To this day, two months after the hurt, Christine Sinclair can’t watch a replay of Canada’s crushing loss to the U.S. in the Olympic women’s soccer. It’s still too raw; “a touchy subject,” she explained Monday.
But that doesn’t mean the 29-year-old captain regrets what she said after seeing two controversial officiating calls cost her team a chance at a gold medal in London. Speaking for the first time since receiving a four-game suspension for “unsporting behavior towards match officials,” Sinclair took her punishment but wouldn’t take back her words.
She accepted her four-game ban for her actions towards Norwegian referee Christiana Pedersen after the match. (Sinclair’s suspension was for that, not for comments made to the media.) Sinclair even admitted that despite her anger at the time she didn’t “ultimately believe [Pedersen] went into the match hoping the U.S. would win.”
But regrets, apologies? Sinclair offered neither after reflecting on the suspension she received last Friday.
“I’ve been asked this a few times: I don’t regret what I said,” Sinclair told reporters during a conference call. “We just lost the chance to play for an Olympic gold medal. I was very emotional. I wouldn’t want to change that.
“No, I haven’t felt any pressure to apologize from anyone, from the people of Canada, my family, my teammates,” she added. “It was an emotional time and it got the best of me.”
Canada was leading 3-2, with Sinclair having scored all three goals, when a pair of calls by Pedersen enabled the U.S. to score on a penalty kick before winning in extra time. According to a FIFA statement, Sinclair’s most damning comments were made after the match in a public setting. To reporters, Sinclair later fumed, “It’s a shame in a game like that, that was so important, the ref decided the result before it started.”
Other Canadian players made similar comments to the media, but not post-match to the referee.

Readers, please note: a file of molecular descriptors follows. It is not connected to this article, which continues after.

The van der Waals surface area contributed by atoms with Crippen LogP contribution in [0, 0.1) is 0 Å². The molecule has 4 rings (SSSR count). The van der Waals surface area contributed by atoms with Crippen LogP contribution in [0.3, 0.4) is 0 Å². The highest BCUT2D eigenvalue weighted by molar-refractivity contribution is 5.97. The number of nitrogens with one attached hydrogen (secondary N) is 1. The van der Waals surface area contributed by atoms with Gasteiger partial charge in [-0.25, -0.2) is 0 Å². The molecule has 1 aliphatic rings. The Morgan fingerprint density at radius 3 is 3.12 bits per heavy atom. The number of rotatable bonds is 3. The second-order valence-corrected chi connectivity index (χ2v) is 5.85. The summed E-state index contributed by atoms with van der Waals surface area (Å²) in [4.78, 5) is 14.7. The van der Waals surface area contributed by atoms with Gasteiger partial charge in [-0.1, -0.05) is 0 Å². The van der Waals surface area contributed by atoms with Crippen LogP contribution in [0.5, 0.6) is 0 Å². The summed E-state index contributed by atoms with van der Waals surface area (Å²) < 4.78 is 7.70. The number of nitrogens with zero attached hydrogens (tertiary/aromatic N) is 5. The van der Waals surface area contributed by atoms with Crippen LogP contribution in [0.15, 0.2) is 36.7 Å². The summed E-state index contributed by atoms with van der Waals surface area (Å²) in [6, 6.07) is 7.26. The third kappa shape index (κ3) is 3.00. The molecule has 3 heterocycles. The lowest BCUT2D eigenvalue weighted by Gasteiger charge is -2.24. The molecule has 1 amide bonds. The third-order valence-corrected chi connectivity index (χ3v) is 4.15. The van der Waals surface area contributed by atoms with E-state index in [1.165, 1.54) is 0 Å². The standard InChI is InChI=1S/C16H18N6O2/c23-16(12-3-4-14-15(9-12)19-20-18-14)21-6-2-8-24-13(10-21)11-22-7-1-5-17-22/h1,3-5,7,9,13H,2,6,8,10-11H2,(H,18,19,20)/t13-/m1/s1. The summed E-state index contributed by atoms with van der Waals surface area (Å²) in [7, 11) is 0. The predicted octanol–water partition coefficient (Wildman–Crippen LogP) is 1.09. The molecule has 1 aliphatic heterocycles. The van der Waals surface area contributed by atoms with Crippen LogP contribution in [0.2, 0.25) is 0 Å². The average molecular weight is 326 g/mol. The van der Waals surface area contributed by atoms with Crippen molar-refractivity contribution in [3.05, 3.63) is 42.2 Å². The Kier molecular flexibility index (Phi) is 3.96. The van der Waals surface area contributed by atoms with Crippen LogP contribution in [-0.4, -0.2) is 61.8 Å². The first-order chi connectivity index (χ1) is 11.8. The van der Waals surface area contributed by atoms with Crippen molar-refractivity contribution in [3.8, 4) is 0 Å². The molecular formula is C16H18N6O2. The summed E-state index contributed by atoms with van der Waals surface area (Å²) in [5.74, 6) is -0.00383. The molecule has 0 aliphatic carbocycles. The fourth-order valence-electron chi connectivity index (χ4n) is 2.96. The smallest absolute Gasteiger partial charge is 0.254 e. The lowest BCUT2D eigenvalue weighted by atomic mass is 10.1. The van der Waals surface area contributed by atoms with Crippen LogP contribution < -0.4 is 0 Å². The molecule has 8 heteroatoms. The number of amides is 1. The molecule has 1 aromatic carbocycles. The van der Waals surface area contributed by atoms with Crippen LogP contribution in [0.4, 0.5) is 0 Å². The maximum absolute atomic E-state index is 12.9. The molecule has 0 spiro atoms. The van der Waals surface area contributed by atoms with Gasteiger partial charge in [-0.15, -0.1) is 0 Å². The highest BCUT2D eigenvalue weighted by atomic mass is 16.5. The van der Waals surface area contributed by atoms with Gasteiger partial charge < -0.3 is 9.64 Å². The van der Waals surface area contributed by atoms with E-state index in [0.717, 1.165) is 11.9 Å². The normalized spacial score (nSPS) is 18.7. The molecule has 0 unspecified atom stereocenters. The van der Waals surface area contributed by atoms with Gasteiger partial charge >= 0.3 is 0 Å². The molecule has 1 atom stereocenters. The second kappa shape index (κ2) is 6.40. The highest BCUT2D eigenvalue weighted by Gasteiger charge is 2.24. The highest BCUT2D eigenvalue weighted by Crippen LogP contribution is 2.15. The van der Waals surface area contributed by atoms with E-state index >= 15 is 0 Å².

The Canadian Soccer Association has asked FIFA for the reasons behind its suspension of Sinclair and is expecting them within 10 days. Along with the four-game ban, Sinclair was fined $3,500 in Swiss francs. The Canadian Soccer Association will pay the fine.
CSA president Victor Montagliani said his organization acknowledged the suspension but noted, “The Association supports Christine in this matter and appreciates the Canadian public’s support of the world-class players and ambassador for the game who represented our country so proudly.
“We stand behind our player 100 per cent.”
Canadians and other athletes rushed to Sinclair’s defence over the weekend, arguing that the four-game suspension was too harsh. Technically, FIFA could have chosen to suspend Sinclair prior to the bronze-medal game, which Canada won against France, but didn’t, saying it needed time to investigate matters.
Sinclair made a point of thanking everyone who supported her. She spoke, too, of getting the suspension out of the way as quickly as possible and building for the 2015 women’s World Cup to be held in Canada.
“Actually, heading into [the FIFA investigation] I had no idea. You don’t hear much about suspensions and fines in the women’s game,” Sinclair said. “Obviously I was disappointed. If it means missing games at the start of 2013, with the coming World Cup and the Olympics, it’s not really the biggest deal in a sense. … I’m ready to move on.”